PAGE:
Chinese are suffocating the Portuguese wind power producers – claims for the use of impractical prices are raising concerns regarding the need of applying anti-dumping measures.
European and Portuguese wind towers producers have been battling against China’s overwhelmingly low prices. They do not consider the reaction of asking the EU for more rigid anti-dumping measures as a protectionist one – it is rather undeniable for them how the prices practiced by Chinese distributors in the sector are not giving any room for healthy competition – and we witnessed that in the last few years with the considerable 20% decrease in business volume for the Portuguese metalworking industry.
Certainly, they are not able to keep up with the prices their competitors are practicing – and they consider this to be absolutely unfair competition.
Oddly the current crisis was worsened exactly because of anti-dumping measures created by the EU on the imports of steel sheets from China, which resulted in prices rising as EU steel sheets prices were much higher – therein, the metalworking industry ended up losing this part of the game – while the steel sheet EU distributors instead increased their production and revenue.
“The problem is that over 50% of the final price of each wind power tower corresponds to the price of the steel sheet – as such, the Chinese, whom unfortunately now are competing with the final product, can offer alarmingly low prices when compared to ours” said Carlos Costa, Martifer’s COO, to ECO.
Steel sheets prices increased by 40%; production costs have increased while demand has decreased. European producers have been forced to accept orders far below their costs of production, as the European Wind Tower Association (EWTA) claims.
EWTA has been lobbying for fairer taxes in Brussels – their aim being that the 40% anti-dumping tax previously applied to the steel sheets is replicated now to the final product – so that the towers for wind turbines being sold by Chinese companies practice prices that are reasonable within the context of the EU’s market.
EWTA claims companies registered around 18-20% losses in product demand
“Companies point out around 18-20% losses in product demand. Their current situation is only not dire because they have been investing their resources and skills in other sectors and activities that give them revenue”, said Gonçalo Lobo Xavier, EWTA’s CEO.
How is it that the Chinese are able to offer far more competitive proposals than, say, a German company located 60 kilometers away from the place where the wind towers will be installed? This is the current status in the EU regarding wind power structures and the EWTA together with metalworking industry companies consider this a pressing issue that must be solved rather quickly.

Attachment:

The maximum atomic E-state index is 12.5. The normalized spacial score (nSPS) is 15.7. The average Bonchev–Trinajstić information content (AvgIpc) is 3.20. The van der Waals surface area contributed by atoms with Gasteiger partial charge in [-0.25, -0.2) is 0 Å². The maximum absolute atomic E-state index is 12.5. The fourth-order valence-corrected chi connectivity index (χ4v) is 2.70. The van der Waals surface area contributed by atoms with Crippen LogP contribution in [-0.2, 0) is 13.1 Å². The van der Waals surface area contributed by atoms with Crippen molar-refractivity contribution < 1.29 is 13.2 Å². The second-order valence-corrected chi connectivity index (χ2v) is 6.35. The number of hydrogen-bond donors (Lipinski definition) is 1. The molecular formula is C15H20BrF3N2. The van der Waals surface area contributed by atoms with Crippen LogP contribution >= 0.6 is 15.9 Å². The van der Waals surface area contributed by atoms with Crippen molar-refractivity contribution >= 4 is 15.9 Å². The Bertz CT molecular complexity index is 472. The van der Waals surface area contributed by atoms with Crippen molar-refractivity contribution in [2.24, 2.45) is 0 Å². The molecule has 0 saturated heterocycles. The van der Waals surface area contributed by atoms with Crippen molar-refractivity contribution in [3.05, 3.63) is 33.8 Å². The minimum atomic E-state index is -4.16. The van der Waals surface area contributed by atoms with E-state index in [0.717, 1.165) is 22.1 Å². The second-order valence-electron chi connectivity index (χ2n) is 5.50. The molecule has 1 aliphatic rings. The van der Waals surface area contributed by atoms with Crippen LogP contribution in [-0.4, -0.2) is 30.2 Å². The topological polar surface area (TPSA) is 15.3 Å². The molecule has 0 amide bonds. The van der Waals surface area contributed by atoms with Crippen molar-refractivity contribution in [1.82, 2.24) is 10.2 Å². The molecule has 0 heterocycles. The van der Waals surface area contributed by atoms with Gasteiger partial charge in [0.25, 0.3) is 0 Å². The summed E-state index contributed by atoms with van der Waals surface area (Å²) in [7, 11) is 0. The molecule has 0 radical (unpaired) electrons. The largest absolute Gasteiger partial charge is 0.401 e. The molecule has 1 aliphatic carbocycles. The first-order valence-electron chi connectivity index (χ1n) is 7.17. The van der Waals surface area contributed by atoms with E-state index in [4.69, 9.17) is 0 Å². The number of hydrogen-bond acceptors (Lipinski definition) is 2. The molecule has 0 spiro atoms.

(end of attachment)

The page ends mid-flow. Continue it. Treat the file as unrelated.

“Martifer was delivering 400 wind towers per year, in 2010. Currently, our numbers decreased to around 80 per year.”
COO of Martifer tried to give us a clear panorama of how catastrophic this has been for his company: “One of our product lines has stalled – and we have already laid-off many valuable workers in the process. We used to produce 400 wind towers a year, and now we only produce 80 a year. So far only the smaller projects stay here – all the big deals are given to the Chinese. Thing is, we want those big projects as well.”
Interests collide, and EWTA together with Portuguese companies consider anti-dumping measures are urgently necessary
“The prices the Chinese are offering are very competitive, and the more they get contracts for bigger projects, the worst it gets – their competitiveness increases, and their prices can be cut if they have more demand, as the transportation costs are reduced when they’re able to fill cargo boats with these wind towers” explains Adelino Costa Matos, CEO of Silva Matos. His company’s solution has been to turn to the Latin American market, as in this market they are still able to compete with the Chinese prices, and as well their strategy has been to add value to the process and provide higher quality in order to compete with the Chinese.
EWTA reminded the importance of EU’s target of increasing renewable energy production by 32% until 2030, which will translate to a rise in investment in the energy sector for wind towers. They also warn EU legislators that if nothing is done to discourage the Chinese companies from practicing these prices at EU level, member states will continue to witness disastrous losses in the metalworking industry instead of profiting from the 32% goal.